I've self-published my writing online ever since I knew what an HTML tag was. Today, I've progressed to writing for some of the most well-respected general interest science and technology publications in the world. I like the balance between news and features, too. I get ideas on the news side that might end up in features later but even the shift in pace itself is a real luxury. Some weeks I'll be chasing down the news cycle while at other times I find myself doing in-depth interviews with world experts or savvy entrepreneurs. It never stops being challenging and I love every minute of it.
For quite a while now it's been clear that technology journalism should go beyond endless gadget reviews. As more and more people express a feeling that their world has changed drastically thanks to the rise of the world wide web and the proliferation of consumer electronics, it's become necessary to go deeper. To get at that nexus between what new technology is and how human beings actually respond to it. How does it affect society? Is it for better or worse? What risks might we be exposed to? And that, in a nutshell, is what I'm constantly compelled to investigate. That's what I write about.
Photo: Kirsty Lucas
World War R: Rise of the Killer Robots
17th Nov 2014 - Today's military hardware is increasingly automated, but what does that mean for the ethics of war?
The End of Anonymity
26th Oct 2013 - The cover story. A feature about concerns over online anonymity and the scientific research behind self-awareness.
Darkleaks lets anyone sell secrets for Bitcoin
18th Feb 2015
Peer-to-peer lending heralds mortgages without banks
23rd Jan 2015
How to really break the internet
11th Mar 2015 - We all rely on the internet every day, but it's a vulnerable system.
The secret world of beer
11th Dec 2014 - How has modern science impacted one of the world's oldest drinks?
Google Glass's biggest test
5th May 2014 - What could stop Google Glass becoming a mainstream product?
Meet the bedroom detectives
2nd May 2014 - On the amateurs who solve crimes and missing persons cases with the help of the web.
Haulin' Data: How Truckers Became the Frontier of Work Surveillance
18th Nov 2013 - A special feature in which I explore the impact of an incoming EOBR mandate on the American trucking industry.
Whatever Happened to the Phone Phreaks?
20th Feb 2013 - When computer hacking boomed in the 80s and 90s, it looked up to a much older sibling in "phreaking", the act of hacking telephone networks.
Video in Demand
6th Dec 2014 - Video streaming is booming, but what technological innovations help media companies deliver high volumes of content? For The Economist's Tech Quarterly.
Hiding from big data
7th Jun 2014 - A feature for The Economist's Tech Quarterly supplement in which I discuss techniques for enhancing privacy, and whether anyone wants to pay for them.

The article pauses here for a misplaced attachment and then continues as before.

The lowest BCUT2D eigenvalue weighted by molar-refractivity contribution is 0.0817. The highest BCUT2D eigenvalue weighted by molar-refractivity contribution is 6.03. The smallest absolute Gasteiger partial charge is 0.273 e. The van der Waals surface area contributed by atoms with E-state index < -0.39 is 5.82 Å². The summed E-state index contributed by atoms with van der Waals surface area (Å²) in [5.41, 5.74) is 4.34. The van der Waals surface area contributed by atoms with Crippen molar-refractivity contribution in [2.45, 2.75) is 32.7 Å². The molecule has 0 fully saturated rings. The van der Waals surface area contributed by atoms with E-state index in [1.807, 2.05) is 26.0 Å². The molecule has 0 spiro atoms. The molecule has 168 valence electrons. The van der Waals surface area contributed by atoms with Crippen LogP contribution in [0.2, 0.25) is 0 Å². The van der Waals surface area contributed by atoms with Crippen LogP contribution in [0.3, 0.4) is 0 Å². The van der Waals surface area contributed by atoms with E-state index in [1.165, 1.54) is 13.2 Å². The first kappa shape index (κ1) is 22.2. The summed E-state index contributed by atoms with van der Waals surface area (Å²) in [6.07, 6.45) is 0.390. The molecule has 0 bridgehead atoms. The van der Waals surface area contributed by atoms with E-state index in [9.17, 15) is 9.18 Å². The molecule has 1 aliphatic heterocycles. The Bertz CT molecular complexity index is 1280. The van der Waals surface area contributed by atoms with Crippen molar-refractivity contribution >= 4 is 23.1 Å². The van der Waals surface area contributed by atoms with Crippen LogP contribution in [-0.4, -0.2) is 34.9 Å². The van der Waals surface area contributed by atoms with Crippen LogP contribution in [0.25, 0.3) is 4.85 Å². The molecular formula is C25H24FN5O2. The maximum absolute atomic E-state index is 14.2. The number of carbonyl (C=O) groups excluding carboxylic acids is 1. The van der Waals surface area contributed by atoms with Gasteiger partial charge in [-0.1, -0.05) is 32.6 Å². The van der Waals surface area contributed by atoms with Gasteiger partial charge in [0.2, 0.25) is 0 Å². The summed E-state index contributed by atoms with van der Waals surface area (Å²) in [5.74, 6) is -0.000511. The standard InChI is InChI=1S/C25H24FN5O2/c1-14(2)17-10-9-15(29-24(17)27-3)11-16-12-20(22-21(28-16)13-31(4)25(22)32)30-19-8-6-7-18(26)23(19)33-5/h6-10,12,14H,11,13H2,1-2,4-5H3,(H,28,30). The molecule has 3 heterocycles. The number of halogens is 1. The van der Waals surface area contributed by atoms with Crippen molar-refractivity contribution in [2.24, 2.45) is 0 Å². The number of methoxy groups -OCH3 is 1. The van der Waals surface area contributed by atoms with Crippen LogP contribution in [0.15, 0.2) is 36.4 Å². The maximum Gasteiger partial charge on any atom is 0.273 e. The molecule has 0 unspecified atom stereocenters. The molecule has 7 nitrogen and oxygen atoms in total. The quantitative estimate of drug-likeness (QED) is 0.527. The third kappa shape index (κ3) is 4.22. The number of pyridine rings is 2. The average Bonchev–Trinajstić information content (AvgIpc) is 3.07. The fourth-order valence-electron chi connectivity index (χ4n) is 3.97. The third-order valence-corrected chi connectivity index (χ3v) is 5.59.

David Cameron hates your privacy
13th Jan 2015
British survivalists are ready for Ebola
14th Oct 2014
Protesters adore FireChat but it's still not secure
30th Sep 2014
Academics protest emergency surveillance bill
15th Jul 2014
I have a good knowledge of the web languages, libraries and software listed below. My journalism skills have been honed since an early age, as I first started writing about digital culture online when I was fourteen. Since then I've actively pursued opportunties to develop my research and writing skills through training as well as on-the-job exerience. These skills are of course indispensible for my work today.
In November 2010 I launched a website called "The Machine Starts". The name came from E. M. Forster's 1909 short story, The Machine Stops. In the story, inhabitants of a dystopian future live within the cells of a giant, subterranean machine that answers to their every whim and connects individuals across a neglected globe. Does that sound like the Internet to you? It does to some. TMS was an effort to document and discuss the role of recent technological change as part of the human experience. For over three years I wrote about significant events in digital culture and dealt with topics such as consumerism, technophobia, social network theory and the language of the web. A few examples of popular posts are linked to below.
IRL or it Didn't Happen: Why We Still Dismiss the Digital (24th Jul. 2013)
Malice, Crime and Secret War: How "Cyber" Became the Prefix of Evil (15th Jul. 2013)
"The Wheel of the Devil": On Vine, gifs and the power of the loop (28th Jan. 2013)
How We Started Calling Visual Metaphors "Skeuomorphs" (13th Nov. 2012)
Facebook, the Projected Self and Narcissism (11th Jul. 2011)
Feel free to send me an email. You can use this contact form, or shoot something over to chrisbaraniuk [at] gmail [dot] com. (Which is where the form will send your email anyway!) You might also wish to follow me on Twitter, Google+ and check out my website's Facebook page.